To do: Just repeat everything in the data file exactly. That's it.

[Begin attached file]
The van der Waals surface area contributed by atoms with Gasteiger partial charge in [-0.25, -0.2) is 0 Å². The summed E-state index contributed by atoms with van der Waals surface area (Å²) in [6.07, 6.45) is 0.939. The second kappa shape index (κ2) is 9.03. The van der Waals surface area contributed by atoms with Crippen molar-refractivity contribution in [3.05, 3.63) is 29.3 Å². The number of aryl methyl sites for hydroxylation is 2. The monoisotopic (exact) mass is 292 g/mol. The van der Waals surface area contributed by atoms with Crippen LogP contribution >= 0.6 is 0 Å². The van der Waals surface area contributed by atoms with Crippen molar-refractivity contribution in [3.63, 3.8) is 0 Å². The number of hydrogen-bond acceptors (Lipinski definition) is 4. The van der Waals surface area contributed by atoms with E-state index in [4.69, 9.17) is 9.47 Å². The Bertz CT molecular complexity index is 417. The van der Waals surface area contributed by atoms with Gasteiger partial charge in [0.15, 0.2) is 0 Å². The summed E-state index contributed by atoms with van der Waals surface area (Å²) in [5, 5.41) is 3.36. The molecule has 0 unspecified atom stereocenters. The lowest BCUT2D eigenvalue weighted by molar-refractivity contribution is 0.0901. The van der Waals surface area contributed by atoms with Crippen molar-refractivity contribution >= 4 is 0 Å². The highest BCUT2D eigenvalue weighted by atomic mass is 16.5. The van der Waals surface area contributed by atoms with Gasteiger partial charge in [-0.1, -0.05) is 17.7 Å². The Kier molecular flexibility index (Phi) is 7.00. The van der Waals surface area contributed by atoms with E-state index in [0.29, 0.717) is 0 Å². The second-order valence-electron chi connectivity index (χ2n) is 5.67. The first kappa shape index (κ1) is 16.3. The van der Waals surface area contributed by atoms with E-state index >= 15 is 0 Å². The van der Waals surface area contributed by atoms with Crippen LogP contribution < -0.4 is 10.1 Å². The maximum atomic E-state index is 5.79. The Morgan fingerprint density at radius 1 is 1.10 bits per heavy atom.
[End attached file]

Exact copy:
The van der Waals surface area contributed by atoms with Gasteiger partial charge in [-0.25, -0.2) is 0 Å². The summed E-state index contributed by atoms with van der Waals surface area (Å²) in [6.07, 6.45) is 0.939. The second kappa shape index (κ2) is 9.03. The van der Waals surface area contributed by atoms with Crippen molar-refractivity contribution in [3.05, 3.63) is 29.3 Å². The number of aryl methyl sites for hydroxylation is 2. The monoisotopic (exact) mass is 292 g/mol. The van der Waals surface area contributed by atoms with Crippen LogP contribution >= 0.6 is 0 Å². The van der Waals surface area contributed by atoms with Crippen molar-refractivity contribution in [3.63, 3.8) is 0 Å². The number of hydrogen-bond acceptors (Lipinski definition) is 4. The van der Waals surface area contributed by atoms with E-state index in [4.69, 9.17) is 9.47 Å². The Bertz CT molecular complexity index is 417. The van der Waals surface area contributed by atoms with Gasteiger partial charge in [0.15, 0.2) is 0 Å². The summed E-state index contributed by atoms with van der Waals surface area (Å²) in [5, 5.41) is 3.36. The molecule has 0 unspecified atom stereocenters. The lowest BCUT2D eigenvalue weighted by molar-refractivity contribution is 0.0901. The van der Waals surface area contributed by atoms with Crippen molar-refractivity contribution >= 4 is 0 Å². The highest BCUT2D eigenvalue weighted by atomic mass is 16.5. The van der Waals surface area contributed by atoms with Gasteiger partial charge in [-0.1, -0.05) is 17.7 Å². The Kier molecular flexibility index (Phi) is 7.00. The van der Waals surface area contributed by atoms with E-state index in [0.29, 0.717) is 0 Å². The second-order valence-electron chi connectivity index (χ2n) is 5.67. The first kappa shape index (κ1) is 16.3. The van der Waals surface area contributed by atoms with E-state index >= 15 is 0 Å². The van der Waals surface area contributed by atoms with Crippen LogP contribution < -0.4 is 10.1 Å². The maximum atomic E-state index is 5.79. The Morgan fingerprint density at radius 1 is 1.10 bits per heavy atom.